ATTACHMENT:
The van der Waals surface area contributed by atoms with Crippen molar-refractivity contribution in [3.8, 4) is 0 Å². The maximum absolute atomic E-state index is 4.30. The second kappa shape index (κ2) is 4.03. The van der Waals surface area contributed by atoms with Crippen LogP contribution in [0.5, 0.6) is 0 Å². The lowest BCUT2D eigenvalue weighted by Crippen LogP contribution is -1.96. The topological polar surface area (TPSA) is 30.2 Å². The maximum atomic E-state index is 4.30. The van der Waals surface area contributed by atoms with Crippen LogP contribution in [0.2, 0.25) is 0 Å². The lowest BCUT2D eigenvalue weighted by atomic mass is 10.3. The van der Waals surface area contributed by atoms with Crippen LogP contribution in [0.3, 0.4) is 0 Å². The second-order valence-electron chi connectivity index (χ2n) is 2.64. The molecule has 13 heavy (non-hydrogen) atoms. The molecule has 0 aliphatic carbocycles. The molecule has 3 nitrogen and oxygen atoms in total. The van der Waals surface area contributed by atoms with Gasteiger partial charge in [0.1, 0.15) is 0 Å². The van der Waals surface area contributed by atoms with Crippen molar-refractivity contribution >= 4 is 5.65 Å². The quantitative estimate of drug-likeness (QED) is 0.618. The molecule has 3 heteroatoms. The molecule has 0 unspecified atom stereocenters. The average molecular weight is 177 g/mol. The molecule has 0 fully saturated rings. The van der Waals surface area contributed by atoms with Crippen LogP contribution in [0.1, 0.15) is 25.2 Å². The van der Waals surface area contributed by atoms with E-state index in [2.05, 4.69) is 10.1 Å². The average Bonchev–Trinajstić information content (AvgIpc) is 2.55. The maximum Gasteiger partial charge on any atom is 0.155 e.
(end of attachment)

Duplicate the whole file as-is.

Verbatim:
The van der Waals surface area contributed by atoms with Crippen molar-refractivity contribution in [3.8, 4) is 0 Å². The maximum absolute atomic E-state index is 4.30. The second kappa shape index (κ2) is 4.03. The van der Waals surface area contributed by atoms with Crippen LogP contribution in [0.5, 0.6) is 0 Å². The lowest BCUT2D eigenvalue weighted by Crippen LogP contribution is -1.96. The topological polar surface area (TPSA) is 30.2 Å². The maximum atomic E-state index is 4.30. The van der Waals surface area contributed by atoms with Crippen LogP contribution in [0.2, 0.25) is 0 Å². The lowest BCUT2D eigenvalue weighted by atomic mass is 10.3. The van der Waals surface area contributed by atoms with Crippen LogP contribution in [0.3, 0.4) is 0 Å². The second-order valence-electron chi connectivity index (χ2n) is 2.64. The molecule has 13 heavy (non-hydrogen) atoms. The molecule has 0 aliphatic carbocycles. The molecule has 3 nitrogen and oxygen atoms in total. The van der Waals surface area contributed by atoms with Gasteiger partial charge in [0.1, 0.15) is 0 Å². The van der Waals surface area contributed by atoms with Crippen molar-refractivity contribution >= 4 is 5.65 Å². The quantitative estimate of drug-likeness (QED) is 0.618. The molecule has 3 heteroatoms. The molecule has 0 unspecified atom stereocenters. The average molecular weight is 177 g/mol. The molecule has 0 fully saturated rings. The van der Waals surface area contributed by atoms with Crippen LogP contribution in [0.1, 0.15) is 25.2 Å². The van der Waals surface area contributed by atoms with E-state index in [2.05, 4.69) is 10.1 Å². The average Bonchev–Trinajstić information content (AvgIpc) is 2.55. The maximum Gasteiger partial charge on any atom is 0.155 e.